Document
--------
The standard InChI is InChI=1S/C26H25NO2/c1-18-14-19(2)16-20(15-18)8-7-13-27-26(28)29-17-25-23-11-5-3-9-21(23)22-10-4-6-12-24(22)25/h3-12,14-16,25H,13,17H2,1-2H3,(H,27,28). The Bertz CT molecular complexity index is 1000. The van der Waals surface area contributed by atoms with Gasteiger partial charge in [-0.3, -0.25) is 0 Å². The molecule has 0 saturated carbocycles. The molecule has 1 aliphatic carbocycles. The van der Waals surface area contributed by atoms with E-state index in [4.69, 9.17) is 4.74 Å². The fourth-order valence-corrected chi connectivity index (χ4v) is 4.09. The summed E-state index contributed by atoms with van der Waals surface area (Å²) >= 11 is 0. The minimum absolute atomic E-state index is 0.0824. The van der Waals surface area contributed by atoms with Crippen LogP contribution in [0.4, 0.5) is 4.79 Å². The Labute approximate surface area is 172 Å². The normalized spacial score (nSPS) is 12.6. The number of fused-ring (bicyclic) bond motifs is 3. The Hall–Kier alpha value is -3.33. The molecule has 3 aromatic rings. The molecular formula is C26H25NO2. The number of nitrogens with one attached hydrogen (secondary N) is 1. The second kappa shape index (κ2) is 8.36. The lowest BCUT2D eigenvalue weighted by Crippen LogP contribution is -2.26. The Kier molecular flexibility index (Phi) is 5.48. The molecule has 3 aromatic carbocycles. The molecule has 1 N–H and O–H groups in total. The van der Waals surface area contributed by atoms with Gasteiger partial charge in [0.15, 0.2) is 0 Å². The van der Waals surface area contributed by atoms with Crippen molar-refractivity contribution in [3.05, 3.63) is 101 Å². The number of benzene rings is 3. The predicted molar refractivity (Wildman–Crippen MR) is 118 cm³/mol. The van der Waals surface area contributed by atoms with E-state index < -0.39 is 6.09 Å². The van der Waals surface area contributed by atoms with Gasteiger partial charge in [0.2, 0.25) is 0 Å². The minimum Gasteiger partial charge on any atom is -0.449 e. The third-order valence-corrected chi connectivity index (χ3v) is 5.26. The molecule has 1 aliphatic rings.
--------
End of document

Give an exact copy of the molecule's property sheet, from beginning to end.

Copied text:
The standard InChI is InChI=1S/C26H25NO2/c1-18-14-19(2)16-20(15-18)8-7-13-27-26(28)29-17-25-23-11-5-3-9-21(23)22-10-4-6-12-24(22)25/h3-12,14-16,25H,13,17H2,1-2H3,(H,27,28). The Bertz CT molecular complexity index is 1000. The van der Waals surface area contributed by atoms with Gasteiger partial charge in [-0.3, -0.25) is 0 Å². The molecule has 0 saturated carbocycles. The molecule has 1 aliphatic carbocycles. The van der Waals surface area contributed by atoms with E-state index in [4.69, 9.17) is 4.74 Å². The fourth-order valence-corrected chi connectivity index (χ4v) is 4.09. The summed E-state index contributed by atoms with van der Waals surface area (Å²) >= 11 is 0. The minimum absolute atomic E-state index is 0.0824. The van der Waals surface area contributed by atoms with Crippen LogP contribution in [0.4, 0.5) is 4.79 Å². The Labute approximate surface area is 172 Å². The normalized spacial score (nSPS) is 12.6. The number of fused-ring (bicyclic) bond motifs is 3. The Hall–Kier alpha value is -3.33. The molecule has 3 aromatic rings. The molecular formula is C26H25NO2. The number of nitrogens with one attached hydrogen (secondary N) is 1. The second kappa shape index (κ2) is 8.36. The lowest BCUT2D eigenvalue weighted by Crippen LogP contribution is -2.26. The Kier molecular flexibility index (Phi) is 5.48. The molecule has 3 aromatic carbocycles. The molecule has 1 N–H and O–H groups in total. The van der Waals surface area contributed by atoms with Gasteiger partial charge in [0.15, 0.2) is 0 Å². The van der Waals surface area contributed by atoms with Crippen molar-refractivity contribution in [3.05, 3.63) is 101 Å². The number of benzene rings is 3. The predicted molar refractivity (Wildman–Crippen MR) is 118 cm³/mol. The van der Waals surface area contributed by atoms with E-state index < -0.39 is 6.09 Å². The van der Waals surface area contributed by atoms with Gasteiger partial charge in [0.2, 0.25) is 0 Å². The minimum Gasteiger partial charge on any atom is -0.449 e. The third-order valence-corrected chi connectivity index (χ3v) is 5.26. The molecule has 1 aliphatic rings.